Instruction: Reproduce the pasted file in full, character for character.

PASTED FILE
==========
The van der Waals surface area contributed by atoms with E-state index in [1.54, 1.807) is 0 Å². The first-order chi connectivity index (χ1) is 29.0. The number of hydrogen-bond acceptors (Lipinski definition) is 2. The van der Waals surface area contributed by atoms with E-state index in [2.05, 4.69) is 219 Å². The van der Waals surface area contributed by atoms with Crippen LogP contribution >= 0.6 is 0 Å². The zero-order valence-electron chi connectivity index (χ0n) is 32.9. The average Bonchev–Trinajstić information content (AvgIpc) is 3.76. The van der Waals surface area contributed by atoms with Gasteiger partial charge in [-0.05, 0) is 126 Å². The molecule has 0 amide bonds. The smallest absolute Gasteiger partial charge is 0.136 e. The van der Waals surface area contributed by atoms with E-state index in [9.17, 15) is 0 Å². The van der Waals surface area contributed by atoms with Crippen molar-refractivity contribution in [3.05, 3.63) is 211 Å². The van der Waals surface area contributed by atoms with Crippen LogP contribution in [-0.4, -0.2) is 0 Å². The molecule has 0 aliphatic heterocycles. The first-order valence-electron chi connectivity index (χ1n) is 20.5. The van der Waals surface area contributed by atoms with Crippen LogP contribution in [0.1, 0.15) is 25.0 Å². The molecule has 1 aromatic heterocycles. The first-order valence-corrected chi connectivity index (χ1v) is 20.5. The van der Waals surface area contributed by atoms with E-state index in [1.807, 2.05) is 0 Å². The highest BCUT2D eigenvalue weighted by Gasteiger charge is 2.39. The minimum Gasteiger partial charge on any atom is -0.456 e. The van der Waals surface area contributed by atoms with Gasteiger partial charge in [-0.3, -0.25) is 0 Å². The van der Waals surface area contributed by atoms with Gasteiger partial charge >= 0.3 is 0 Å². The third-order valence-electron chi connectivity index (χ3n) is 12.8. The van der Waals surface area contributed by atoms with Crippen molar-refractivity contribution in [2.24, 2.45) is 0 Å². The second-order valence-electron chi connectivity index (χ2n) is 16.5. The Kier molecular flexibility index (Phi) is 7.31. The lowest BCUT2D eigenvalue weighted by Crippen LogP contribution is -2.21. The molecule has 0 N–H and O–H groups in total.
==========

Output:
The van der Waals surface area contributed by atoms with E-state index in [1.54, 1.807) is 0 Å². The first-order chi connectivity index (χ1) is 29.0. The number of hydrogen-bond acceptors (Lipinski definition) is 2. The van der Waals surface area contributed by atoms with E-state index in [2.05, 4.69) is 219 Å². The van der Waals surface area contributed by atoms with Crippen LogP contribution >= 0.6 is 0 Å². The zero-order valence-electron chi connectivity index (χ0n) is 32.9. The average Bonchev–Trinajstić information content (AvgIpc) is 3.76. The van der Waals surface area contributed by atoms with Gasteiger partial charge in [-0.05, 0) is 126 Å². The molecule has 0 amide bonds. The smallest absolute Gasteiger partial charge is 0.136 e. The van der Waals surface area contributed by atoms with E-state index in [9.17, 15) is 0 Å². The van der Waals surface area contributed by atoms with Crippen molar-refractivity contribution in [3.05, 3.63) is 211 Å². The van der Waals surface area contributed by atoms with Crippen LogP contribution in [-0.4, -0.2) is 0 Å². The molecule has 0 aliphatic heterocycles. The first-order valence-electron chi connectivity index (χ1n) is 20.5. The van der Waals surface area contributed by atoms with Crippen LogP contribution in [0.1, 0.15) is 25.0 Å². The molecule has 1 aromatic heterocycles. The first-order valence-corrected chi connectivity index (χ1v) is 20.5. The van der Waals surface area contributed by atoms with E-state index in [1.807, 2.05) is 0 Å². The highest BCUT2D eigenvalue weighted by Gasteiger charge is 2.39. The minimum Gasteiger partial charge on any atom is -0.456 e. The van der Waals surface area contributed by atoms with Gasteiger partial charge in [-0.3, -0.25) is 0 Å². The van der Waals surface area contributed by atoms with Gasteiger partial charge >= 0.3 is 0 Å². The third-order valence-electron chi connectivity index (χ3n) is 12.8. The van der Waals surface area contributed by atoms with Crippen molar-refractivity contribution in [2.24, 2.45) is 0 Å². The second-order valence-electron chi connectivity index (χ2n) is 16.5. The Kier molecular flexibility index (Phi) is 7.31. The lowest BCUT2D eigenvalue weighted by Crippen LogP contribution is -2.21. The molecule has 0 N–H and O–H groups in total.